Black Chicago’s First Century

Chicago mapChristopher Robert Reed’s Black Chicago’s First Century, 1833-1900, is now available in paperback.

Twenty-first-century readers might assume that a comprehensive history of early Chicago’s multifaceted African American population has existed for a while now. However, it was not until Christopher Reed published his book in 2005 that a written history became available. Now this history is available in paperback too.

“Christopher Robert Reed has gone through old Reed guardsnewspapers (including hard-to-find African American papers), oral histories, and a range of archival sources to provide an extraordinary overview of African American life in Chicago from the moment Jean Baptiste Pointe Du Sable settled his family by the Chicago River at roughly the location where present-day Michigan Avenue crosses it to the point in 1898 when African American troops marched out of the city on their way to fight in the Spanish-American War. The result is a complex look at a long and complicated history.”—Journal of American History

Reed on PBSSee Dr. Reed, a consultant on PBS’s documentary DuSable to Obama: Chicago’s Black Metropolis, talk about Chicago’s first settler, Jean Baptiste Pointe Du Sable’s French and entrepreneurial influence on the city.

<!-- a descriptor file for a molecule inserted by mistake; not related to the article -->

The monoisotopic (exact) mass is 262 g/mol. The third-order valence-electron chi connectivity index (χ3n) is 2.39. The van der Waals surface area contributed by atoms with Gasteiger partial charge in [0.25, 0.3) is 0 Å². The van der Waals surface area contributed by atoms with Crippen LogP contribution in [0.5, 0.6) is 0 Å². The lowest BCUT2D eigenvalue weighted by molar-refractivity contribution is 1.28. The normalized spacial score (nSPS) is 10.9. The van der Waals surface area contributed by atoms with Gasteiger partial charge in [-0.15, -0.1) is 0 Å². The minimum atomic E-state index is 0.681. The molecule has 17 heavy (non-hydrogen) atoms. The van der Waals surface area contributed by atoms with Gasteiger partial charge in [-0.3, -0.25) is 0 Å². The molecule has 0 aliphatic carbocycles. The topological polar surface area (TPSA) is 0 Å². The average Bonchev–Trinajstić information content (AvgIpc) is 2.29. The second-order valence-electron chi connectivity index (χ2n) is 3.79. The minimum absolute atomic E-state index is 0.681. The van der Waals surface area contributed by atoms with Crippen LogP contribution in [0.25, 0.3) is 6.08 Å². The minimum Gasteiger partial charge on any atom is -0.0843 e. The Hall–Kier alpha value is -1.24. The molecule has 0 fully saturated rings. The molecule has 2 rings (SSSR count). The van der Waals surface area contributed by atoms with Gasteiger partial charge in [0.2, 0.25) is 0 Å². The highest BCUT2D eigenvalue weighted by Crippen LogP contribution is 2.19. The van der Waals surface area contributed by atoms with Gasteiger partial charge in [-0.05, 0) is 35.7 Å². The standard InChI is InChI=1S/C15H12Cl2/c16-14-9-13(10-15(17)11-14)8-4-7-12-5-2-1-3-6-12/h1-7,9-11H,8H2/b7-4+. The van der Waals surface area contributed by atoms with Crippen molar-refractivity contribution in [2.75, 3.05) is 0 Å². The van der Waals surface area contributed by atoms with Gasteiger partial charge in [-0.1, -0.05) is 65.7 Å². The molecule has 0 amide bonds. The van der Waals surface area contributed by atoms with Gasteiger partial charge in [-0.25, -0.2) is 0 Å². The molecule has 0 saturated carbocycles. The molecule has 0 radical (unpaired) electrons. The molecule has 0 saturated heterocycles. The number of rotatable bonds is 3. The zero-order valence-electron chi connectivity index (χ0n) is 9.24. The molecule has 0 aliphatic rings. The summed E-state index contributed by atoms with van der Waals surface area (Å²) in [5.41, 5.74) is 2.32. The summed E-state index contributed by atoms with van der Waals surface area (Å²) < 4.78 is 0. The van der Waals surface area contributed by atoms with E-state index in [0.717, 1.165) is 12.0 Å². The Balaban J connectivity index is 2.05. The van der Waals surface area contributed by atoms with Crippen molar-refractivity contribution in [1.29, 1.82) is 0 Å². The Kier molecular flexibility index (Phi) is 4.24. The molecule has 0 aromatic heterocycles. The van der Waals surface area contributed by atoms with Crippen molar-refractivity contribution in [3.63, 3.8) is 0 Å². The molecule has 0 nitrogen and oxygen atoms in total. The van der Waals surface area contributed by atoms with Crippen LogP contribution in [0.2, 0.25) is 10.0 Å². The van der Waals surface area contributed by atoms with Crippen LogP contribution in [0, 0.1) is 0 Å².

Christopher Robert Reed is retired Professor of History at Roosevelt University in Chicago. His most important credential is his connection to the heart and soul of Chicago—its people and their history. He is a native Chicagoan who attempts to blend a love of place with a holistic, scholarly view of what made Chicago and its citizens behave as they have done and presently do—that is, dynamically. An original resident of the South Side’s historic Bronzeville community, he is a permanent resident of the city where he is active in civic, community and political affairs.

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